Former college football star and four-term U.S. Representative JC Watts was playing both roles Tuesday, visiting Florida for an event at the Tallahassee Quarterback Club and speaking to Leon County Republicans about the current direction of the country.
“That World War II generation gave us the safest, the healthiest, the freest, most prosperous nation in the world and we have literally squandered it,” Watts said. “And we have adopted an ideology in America that I call ‘graceful decay.’”
Watts said he believes the GOP will take over the house in November, but expressed words of caution, suggesting that Republicans could look like hypocrites if earmarks continue under Republican leadership, and if representatives continue to defend their districts’ sacred cows from spending cuts.
“For ever dollar we bring into Washington, we spend a dollar and forty cents. Under Republicans, ever dollar we brought into Washington, we spent a dollar and twenty-two cents. We are spending over $1 billion per day in interest alone on our national debt. That’s why I say we’ve got to look at all of it. All of it needs to be on the table,” Watts said. “I had three military facilities in my district; I think defense ought to be on the table.”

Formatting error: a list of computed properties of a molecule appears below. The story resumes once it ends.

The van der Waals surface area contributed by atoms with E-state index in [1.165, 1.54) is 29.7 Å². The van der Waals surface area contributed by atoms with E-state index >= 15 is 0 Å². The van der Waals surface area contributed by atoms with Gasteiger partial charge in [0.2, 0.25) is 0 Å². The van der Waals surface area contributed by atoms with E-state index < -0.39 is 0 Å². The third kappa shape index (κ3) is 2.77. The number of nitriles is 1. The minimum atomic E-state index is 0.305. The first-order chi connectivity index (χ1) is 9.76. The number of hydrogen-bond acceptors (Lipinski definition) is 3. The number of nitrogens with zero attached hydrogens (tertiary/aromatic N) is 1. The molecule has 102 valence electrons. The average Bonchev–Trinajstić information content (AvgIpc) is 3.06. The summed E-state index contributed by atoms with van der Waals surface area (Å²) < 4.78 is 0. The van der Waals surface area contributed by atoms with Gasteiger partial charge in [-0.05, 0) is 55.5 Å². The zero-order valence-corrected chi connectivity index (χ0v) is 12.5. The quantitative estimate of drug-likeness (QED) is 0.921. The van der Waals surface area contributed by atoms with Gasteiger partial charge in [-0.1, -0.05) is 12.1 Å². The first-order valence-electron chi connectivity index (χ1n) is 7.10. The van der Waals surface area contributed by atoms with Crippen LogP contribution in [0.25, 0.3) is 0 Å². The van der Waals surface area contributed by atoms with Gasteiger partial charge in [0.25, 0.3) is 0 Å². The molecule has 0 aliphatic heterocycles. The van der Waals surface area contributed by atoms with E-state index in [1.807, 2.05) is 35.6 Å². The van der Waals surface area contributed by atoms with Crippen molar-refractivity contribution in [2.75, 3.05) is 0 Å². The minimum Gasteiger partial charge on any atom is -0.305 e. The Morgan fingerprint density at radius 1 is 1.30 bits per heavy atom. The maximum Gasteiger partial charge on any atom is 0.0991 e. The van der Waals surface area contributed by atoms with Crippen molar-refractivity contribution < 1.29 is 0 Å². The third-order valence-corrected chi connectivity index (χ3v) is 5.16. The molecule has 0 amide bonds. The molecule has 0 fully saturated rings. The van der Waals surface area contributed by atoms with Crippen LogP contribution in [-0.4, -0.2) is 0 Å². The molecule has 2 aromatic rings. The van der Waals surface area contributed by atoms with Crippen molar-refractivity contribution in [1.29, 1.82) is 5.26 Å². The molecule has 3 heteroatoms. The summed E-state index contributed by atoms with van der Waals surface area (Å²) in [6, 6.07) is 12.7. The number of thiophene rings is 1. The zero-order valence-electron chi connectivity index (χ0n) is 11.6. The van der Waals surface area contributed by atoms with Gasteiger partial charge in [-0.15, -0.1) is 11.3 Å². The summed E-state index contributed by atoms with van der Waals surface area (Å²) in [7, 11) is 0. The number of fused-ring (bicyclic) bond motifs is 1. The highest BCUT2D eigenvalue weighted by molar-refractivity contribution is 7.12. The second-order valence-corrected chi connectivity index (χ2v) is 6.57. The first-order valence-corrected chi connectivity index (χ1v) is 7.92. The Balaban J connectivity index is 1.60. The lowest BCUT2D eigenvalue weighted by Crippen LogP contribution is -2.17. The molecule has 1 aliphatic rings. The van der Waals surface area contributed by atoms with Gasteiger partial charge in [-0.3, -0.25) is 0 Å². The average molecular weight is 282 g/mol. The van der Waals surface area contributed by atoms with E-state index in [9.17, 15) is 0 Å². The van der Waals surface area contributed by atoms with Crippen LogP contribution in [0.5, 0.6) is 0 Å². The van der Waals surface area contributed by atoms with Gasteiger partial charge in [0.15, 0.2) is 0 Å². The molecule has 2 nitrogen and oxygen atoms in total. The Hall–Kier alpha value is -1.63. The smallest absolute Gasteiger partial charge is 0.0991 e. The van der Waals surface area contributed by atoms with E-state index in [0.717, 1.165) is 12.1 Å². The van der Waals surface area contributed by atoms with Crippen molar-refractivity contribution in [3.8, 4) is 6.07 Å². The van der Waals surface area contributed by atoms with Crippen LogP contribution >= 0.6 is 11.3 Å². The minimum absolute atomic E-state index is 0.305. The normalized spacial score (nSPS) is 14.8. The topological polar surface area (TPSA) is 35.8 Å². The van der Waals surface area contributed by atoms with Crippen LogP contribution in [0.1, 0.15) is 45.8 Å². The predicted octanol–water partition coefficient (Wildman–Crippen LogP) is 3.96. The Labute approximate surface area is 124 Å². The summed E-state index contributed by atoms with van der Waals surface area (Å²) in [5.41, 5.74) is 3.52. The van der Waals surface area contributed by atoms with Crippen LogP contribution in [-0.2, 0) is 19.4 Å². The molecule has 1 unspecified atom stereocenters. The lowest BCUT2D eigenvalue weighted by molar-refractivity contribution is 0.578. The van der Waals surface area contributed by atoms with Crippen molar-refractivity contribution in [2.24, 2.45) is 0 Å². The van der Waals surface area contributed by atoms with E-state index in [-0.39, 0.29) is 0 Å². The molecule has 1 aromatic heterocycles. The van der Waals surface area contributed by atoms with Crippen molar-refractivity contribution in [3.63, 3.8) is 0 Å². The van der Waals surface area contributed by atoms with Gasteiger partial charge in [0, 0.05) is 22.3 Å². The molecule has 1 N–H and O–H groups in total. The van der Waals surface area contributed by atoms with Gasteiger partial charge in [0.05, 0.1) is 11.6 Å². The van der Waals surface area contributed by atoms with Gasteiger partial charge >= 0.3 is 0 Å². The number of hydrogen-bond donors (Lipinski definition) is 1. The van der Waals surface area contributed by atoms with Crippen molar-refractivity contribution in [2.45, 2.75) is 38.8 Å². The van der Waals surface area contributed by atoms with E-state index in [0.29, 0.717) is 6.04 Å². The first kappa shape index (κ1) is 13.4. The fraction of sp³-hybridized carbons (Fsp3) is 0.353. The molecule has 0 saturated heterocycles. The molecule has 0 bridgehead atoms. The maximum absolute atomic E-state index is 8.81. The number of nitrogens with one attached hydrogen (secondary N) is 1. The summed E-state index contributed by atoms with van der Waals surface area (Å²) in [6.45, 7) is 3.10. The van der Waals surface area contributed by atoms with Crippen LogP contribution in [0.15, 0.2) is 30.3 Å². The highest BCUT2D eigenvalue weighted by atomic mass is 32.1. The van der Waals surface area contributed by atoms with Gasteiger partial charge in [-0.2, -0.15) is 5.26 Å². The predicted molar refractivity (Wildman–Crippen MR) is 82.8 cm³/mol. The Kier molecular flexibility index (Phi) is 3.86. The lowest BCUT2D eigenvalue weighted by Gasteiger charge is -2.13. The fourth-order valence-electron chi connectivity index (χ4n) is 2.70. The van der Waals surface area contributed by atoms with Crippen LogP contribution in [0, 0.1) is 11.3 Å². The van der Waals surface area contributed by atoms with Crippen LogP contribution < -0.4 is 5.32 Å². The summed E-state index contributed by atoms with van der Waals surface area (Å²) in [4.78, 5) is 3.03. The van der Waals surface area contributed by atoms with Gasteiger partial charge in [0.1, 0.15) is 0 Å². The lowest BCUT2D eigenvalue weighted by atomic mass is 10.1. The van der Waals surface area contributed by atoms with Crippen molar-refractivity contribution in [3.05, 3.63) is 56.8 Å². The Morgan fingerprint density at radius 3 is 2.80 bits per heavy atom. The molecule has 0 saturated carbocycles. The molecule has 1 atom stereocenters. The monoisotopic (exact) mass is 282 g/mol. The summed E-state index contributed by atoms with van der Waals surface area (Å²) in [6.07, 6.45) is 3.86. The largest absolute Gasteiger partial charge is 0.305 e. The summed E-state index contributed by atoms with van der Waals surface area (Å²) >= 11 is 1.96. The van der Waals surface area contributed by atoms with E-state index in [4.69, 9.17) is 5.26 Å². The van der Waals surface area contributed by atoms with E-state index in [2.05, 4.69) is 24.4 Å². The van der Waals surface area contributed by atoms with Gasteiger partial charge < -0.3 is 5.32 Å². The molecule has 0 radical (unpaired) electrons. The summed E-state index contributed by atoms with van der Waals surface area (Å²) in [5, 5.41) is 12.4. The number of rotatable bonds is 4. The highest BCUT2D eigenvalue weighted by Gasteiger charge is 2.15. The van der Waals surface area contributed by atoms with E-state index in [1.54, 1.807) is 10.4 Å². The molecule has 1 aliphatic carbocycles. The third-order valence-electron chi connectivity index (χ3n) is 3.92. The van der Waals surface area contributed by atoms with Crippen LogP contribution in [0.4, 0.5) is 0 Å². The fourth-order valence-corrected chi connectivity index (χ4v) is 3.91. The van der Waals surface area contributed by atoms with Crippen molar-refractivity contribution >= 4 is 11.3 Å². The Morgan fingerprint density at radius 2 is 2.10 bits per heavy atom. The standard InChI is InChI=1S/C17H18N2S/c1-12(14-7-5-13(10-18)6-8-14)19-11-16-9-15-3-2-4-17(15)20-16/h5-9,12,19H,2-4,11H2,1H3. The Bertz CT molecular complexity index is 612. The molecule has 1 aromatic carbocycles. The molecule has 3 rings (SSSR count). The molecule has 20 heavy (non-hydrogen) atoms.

Watts, who is an ordained Baptist minister, also spoke to candidates in the room about the intoxicating nature of the political arena, which he compared to his time as a quarterback for the University of Oklahoma Sooners.
“I saw people come into Washington thinking it was a cesspool and after being there for two months, thinking it was a jacuzzi,” Watts said. “Regardless of what arena you’re in, the cheer of the crowd can be so seductive.”
The experience helped convince Watts to step aside after representing Oklahoma’s fourth district from 1995-2003.
“I am an adamant supporter of term limits, and I recognize you get the good with the bad if you adopt term limits, but I say let’s start down that track and protect all of us as elected officials from ourselves, because the cheer of the crowd is just too intoxicating,” Watts said.
Watts, the last black Republican in Congress, chose not to join the left-leaning Congressional Black Caucus, and when asked by Battle ‘10 whether he had any advice for GOP African-American candidates Allen West, Tim Scott, or Ryan Frazier, said each, if elected, should make a personal decision based on what he wants to accomplish.
“I would encourage each member to make that decision based on their own agenda, their own values, where they want to go. I never felt compelled to go to Washington to prove my conservative credentials or my black conservatives credentials,” Watts said. “It was kind of nice to be the president, vice president, secretary, treasurer and reporter of the Republican black caucus — I didn’t have to go to anybody else for decision-making.”